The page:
Bad Start with New Rescue Dog

Malamute Alaska injured new rescue Shar-pei's faceShar-pei Yoko had been in her new home for one day when she received a bad injury to her face from Malamute Alaska, requiring many stitches. But it wasn’t a fight as such.

What a sad situation. It had started so well. Both dogs had been walked together several times before bringing Yoko home and they had got on well.

What the lady hadn’t been told was that not only did Yoko have a bad ear infection, but in addition to a skin problem she was also in season. So, here was a very stressed dog trying to adapt to home life after nine months in rescue with physical problems as well.

Alaska, the most polite and confident dog with people who you can imagine, was only castrated recently. Yoko presented herself to him and he started to do what male dogs do. Unfortunately he has a bad hip problem and he will have been in pain also. Things were stacked up against them.

Anyway, the outcome was a sudden angry response from Yoko as she tried to escape, followed by the same from Alaska and at the same time he must have grabbed her face. There is a big discrepancy in the two dogs’ size and possibly because of her baggy skin, what may otherwise have been a puncture wound was a tear, probably caused when they were pulled apart. She has a good number of stitches.

The lady has a £400 vet bill and got off to a very bad start with her new rescue dog.

The final really sad thing about this is that the lady, a very conscientious and caring person who chose the two dogs specifically for their seemingly calm temperament in the kennels and not their breed, worries that she may never be able to trust them together again. She is now so anxious that she keeps the dogs apart unless Alaska is muzzled.

So this is the situation I arrived to. Should she or should she not keep Yoko?Alaska  is accepting of the muzz.e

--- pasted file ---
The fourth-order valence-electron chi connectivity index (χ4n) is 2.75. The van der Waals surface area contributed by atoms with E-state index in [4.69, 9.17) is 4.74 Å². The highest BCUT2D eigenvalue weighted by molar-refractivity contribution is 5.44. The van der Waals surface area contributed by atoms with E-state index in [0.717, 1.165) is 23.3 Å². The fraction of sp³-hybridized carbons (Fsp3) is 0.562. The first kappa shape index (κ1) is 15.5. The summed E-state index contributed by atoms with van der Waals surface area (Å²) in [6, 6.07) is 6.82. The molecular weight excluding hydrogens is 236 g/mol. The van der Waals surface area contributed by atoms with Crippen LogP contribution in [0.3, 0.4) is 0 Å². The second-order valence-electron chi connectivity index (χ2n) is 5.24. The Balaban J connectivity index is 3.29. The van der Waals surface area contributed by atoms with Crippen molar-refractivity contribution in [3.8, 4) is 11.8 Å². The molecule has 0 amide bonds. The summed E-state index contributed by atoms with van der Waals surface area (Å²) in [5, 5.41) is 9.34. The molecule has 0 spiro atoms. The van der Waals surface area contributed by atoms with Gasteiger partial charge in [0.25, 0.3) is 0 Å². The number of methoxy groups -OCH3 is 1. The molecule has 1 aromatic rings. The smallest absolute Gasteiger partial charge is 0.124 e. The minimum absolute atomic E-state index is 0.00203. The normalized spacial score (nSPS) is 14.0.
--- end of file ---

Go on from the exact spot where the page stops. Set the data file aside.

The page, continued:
Alaska himself had been in rescue for over a year before she adopted him last year. He has a few problems which we will work on, including marking in certain parts of the house and being a bit of a bully with off-lead dogs.

There are some very positive things also.

Because she has two children, the young lady has always played very safe. She gradually taught Alaska to welcome wearing a muzzle just in case it was ever needed  – it’s a bit too big and he looked so comical I had to take the photo.

She is a gentle person and the household is calm. Alaska is a quietly confident dog. When I arrived he was lying in the hall and I simply walked past him.

Both dogs showed no animosity to one another and although they are now let outside separately, they walk past each other with no reaction.

New rescue Sharpei,unknown when they fetched, is pregnant

Yoko

At the moment Yoko is very uptight.  Understandably.  When she joined us and a muzzled Alaska in the sitting room, she l ay with her back to us for much of the time.  I then suggested we put Alaska on lead and removed the muzzle. When Yoko was walking about, the only sign of any trouble between the two was when Alaska sniffed her bum and she growled softly.

When the three guinea pigs that are kept in a large cage in the kitchen got active, Yoko became extremely agitated. She began to pace, cry and stress. It takes her a long time to calm down again.

The eleven-year-old daughter did some great calming work with Yoko that I showed her, reinforcing her whenever she sat, lay down or settled.